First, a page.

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Author: Yurika Ishii
Japan, the geopolitical lynchpin in the East Asian region, has developed a unique maritime security policy and interpretation of the law of the sea. Japanese Maritime Security and the Law of the Sea is the first title to provide a comprehensive and detailed analysis on these themes in English, examines Japan’s domestic laws and its approach to international law. The topics covered include Japan’s claim over its maritime entitlement, policies on the use of force at sea, and the mandates of the Self-Defense Force and the Japan Coast Guard to use coercive measures in maritime zones and airspace, both in peacetime and in times of emergency.
Legal Solutions to Coexistence and Cooperation in Disputed Areas
Author: Xuechan Ma
In The Spratly Islands and International Law, Xuechan Ma offers a detailed analysis of legal solutions to achieve coexistence and cooperation in the Spratly Islands in the absence of maritime delimitation. This book challenges the classical territoriality model of jurisdiction in international law, which is ineffective in the Spratly Islands context where complex and contentious situations call for different solutions. Based on the substance-procedure duality of international law, Ma draws on extensive sources of international law including cases, treaties, practice and doctrine, and formulates novel, concrete proposals to indicate the way forward for the Spratly Islands.
The ITLOS Yearbook 2020 provides information on the composition, jurisdiction, procedure and organization of the Tribunal and reports on its judicial activities in 2020, in particular concerning Case No. 28. The Yearbook is prepared by the Registry of the Tribunal.

Le TIDM Annuaire 2020 fournit des informations essentielles concernant la composition, la compétence, la procédure et l’organisation du Tribunal. Il donne également un aperçu des activités judiciaires du Tribunal au cours de l’année 2020, en particulier en ce qui concerne l’affaire no. 28. L’ Annuaire est rédigé par le Greffe du Tribunal.
Sponsoring States’ Environmental Legislation for Deep Seabed Mining and China’s Practice
Author: Xiangxin Xu
The contractors are those private or state-owned companies that carry out exploration and exploitation activities in the Area, which, due to the lack of subjectivity under international law, are not obliged by the UNCLOS. In this book, Xiangxin Xu highlights and analyzes the sponsoring State’s primary responsibility, i.e., ensuring its sponsored contractors’ compliance with environmental obligations under the UNCLOS and related legal instruments by enacting national legislation. She examines how and to what extent the sponsoring State validates and implements the international system at the domestic level and makes up for the shortcomings of the international system in managing contractors. The author further takes China’s legislation as an example and provides how it can be improved.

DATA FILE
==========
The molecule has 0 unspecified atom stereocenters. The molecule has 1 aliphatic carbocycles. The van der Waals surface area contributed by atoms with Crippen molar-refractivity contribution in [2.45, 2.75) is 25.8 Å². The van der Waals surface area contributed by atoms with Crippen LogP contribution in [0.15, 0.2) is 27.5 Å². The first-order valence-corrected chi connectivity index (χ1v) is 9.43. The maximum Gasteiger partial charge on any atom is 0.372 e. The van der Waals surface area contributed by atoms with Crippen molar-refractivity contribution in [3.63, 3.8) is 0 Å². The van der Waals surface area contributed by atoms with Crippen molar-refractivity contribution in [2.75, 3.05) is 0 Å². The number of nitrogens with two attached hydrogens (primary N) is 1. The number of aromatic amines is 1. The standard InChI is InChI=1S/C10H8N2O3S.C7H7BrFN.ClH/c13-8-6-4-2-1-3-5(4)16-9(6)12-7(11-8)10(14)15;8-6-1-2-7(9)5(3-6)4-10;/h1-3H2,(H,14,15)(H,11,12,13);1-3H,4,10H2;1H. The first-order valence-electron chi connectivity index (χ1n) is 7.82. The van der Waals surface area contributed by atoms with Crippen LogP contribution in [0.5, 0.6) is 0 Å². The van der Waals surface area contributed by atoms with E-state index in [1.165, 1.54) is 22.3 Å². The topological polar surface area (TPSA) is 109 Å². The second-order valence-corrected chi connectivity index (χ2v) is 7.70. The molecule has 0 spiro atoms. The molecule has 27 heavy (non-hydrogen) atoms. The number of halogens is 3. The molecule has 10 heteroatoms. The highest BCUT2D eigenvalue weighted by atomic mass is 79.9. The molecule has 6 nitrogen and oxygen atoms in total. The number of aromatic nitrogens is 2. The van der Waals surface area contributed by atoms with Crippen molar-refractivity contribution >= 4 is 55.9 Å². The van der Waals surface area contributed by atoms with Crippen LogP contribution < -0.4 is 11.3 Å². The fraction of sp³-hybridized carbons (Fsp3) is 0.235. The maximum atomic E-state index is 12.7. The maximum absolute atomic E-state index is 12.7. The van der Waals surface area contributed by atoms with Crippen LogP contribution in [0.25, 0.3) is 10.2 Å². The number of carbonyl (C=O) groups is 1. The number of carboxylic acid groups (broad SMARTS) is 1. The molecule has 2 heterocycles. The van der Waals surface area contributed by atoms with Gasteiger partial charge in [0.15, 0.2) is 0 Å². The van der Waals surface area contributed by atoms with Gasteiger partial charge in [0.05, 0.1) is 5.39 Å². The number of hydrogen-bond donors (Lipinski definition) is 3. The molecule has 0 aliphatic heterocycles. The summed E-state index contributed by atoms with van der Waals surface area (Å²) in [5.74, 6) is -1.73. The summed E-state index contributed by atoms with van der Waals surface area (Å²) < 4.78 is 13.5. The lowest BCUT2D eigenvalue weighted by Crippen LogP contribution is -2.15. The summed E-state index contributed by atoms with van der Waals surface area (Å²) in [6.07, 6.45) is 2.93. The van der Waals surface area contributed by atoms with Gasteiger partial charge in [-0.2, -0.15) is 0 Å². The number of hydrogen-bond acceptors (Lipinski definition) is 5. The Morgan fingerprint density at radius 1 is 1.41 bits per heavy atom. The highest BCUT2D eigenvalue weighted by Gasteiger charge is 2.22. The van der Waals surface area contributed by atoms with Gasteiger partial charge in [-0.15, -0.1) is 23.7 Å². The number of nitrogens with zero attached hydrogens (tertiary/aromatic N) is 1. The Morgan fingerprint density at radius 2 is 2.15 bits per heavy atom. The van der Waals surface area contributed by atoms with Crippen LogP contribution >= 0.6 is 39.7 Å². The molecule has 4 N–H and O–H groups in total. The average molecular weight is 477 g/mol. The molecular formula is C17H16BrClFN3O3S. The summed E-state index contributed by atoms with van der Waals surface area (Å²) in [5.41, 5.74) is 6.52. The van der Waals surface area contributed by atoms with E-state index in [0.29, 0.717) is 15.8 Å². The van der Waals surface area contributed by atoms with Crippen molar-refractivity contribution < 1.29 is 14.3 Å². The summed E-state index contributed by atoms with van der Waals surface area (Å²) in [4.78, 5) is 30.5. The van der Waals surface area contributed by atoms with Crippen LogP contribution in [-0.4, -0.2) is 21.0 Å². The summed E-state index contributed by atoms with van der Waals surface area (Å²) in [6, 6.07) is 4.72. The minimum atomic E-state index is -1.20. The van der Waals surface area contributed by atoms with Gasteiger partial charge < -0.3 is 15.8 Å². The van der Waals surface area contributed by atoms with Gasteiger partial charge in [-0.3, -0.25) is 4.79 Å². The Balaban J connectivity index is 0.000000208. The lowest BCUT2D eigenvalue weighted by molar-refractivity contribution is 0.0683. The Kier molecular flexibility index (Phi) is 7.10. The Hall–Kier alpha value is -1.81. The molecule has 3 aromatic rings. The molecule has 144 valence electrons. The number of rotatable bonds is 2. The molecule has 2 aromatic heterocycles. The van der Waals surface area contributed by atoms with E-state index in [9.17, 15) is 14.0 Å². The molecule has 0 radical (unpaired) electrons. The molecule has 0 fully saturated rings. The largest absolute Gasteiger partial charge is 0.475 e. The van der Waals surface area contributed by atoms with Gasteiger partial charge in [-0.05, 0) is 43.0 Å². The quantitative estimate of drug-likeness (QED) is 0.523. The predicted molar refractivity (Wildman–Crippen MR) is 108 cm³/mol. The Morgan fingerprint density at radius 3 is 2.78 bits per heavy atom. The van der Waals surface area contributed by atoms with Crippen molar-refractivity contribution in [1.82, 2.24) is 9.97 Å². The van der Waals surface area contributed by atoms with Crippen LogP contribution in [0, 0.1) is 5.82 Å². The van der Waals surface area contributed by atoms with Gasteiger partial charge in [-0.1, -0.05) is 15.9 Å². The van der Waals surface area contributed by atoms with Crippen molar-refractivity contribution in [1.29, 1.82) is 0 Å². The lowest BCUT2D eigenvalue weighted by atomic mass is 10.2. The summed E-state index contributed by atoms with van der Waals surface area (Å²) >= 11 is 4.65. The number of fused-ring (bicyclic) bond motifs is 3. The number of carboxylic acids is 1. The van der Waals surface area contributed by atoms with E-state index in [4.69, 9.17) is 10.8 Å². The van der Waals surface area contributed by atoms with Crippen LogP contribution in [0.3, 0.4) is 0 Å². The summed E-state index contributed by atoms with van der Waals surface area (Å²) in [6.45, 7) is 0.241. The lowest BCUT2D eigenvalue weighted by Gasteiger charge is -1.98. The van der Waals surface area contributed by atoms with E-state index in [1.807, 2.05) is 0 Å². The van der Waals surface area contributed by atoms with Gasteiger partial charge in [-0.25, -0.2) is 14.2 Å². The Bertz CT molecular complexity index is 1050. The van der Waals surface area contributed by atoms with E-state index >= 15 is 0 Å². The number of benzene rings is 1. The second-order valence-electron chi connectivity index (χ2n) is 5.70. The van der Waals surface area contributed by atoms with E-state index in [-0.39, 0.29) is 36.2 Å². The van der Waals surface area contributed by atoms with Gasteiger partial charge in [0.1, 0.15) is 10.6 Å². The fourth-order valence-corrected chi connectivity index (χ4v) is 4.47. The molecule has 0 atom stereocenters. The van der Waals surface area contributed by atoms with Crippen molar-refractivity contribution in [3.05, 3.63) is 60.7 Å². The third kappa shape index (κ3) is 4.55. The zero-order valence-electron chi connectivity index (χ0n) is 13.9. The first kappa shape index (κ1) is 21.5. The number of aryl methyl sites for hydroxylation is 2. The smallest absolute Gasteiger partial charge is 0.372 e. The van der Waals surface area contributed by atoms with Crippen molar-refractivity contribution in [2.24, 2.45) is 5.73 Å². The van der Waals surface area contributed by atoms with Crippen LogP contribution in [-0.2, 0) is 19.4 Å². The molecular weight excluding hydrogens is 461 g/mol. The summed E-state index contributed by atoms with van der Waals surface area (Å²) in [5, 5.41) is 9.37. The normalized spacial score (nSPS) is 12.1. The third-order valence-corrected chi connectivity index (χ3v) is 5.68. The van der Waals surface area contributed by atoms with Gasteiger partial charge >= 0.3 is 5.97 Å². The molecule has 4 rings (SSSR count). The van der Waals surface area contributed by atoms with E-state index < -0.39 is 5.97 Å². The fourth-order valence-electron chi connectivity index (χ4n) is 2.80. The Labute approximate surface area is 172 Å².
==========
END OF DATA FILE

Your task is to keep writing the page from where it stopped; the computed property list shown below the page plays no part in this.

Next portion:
In this book James Nafziger covers emerging topics of cultural heritage law, particularly at the international level, by focusing primarily on the numerous work products of the International Law Association's Committee on Cultural Heritage Law. Cultural heritage law has become a landmark in the field of international law. Its construction is a good example of transnationalism at work, combining legislation, judicial decisions, and other national initiatives, diplomacy, intergovernmental agreements, especially within the framework of UNESCO, and non-governmental activities and instruments. This volume focuses on the seminal contributions to this process of the Committee on Cultural Heritage Law of the International Law Association, while situating these projects against the broader background of the development of the modern international regime for protecting cultural heritage.
The Center for Oceans Law and Policy series examines the most important aspects of oceans law and policy and is published under the auspices of the Center for Oceans Law and Policy at the University of Virginia. Supporting research, education, and discussion on legal and public policy issues relating to the oceans, the Center is among the leading institutes in the field and promotes interdisciplinary interaction at all levels, addressing international, national, regional, and state issues.
The electronic version of the Publications on Ocean Development series.

This wide-ranging series aims to provide expert insights into the most fundamental and most topical aspects of the law of the sea, covering issues such as the nature and implications of legal institutions and the jurisprudence concerning the law of the sea, maritime delimitation, and regional and global developments. Practitioners and academics, political actors and international lawyers alike will benefit from these studies.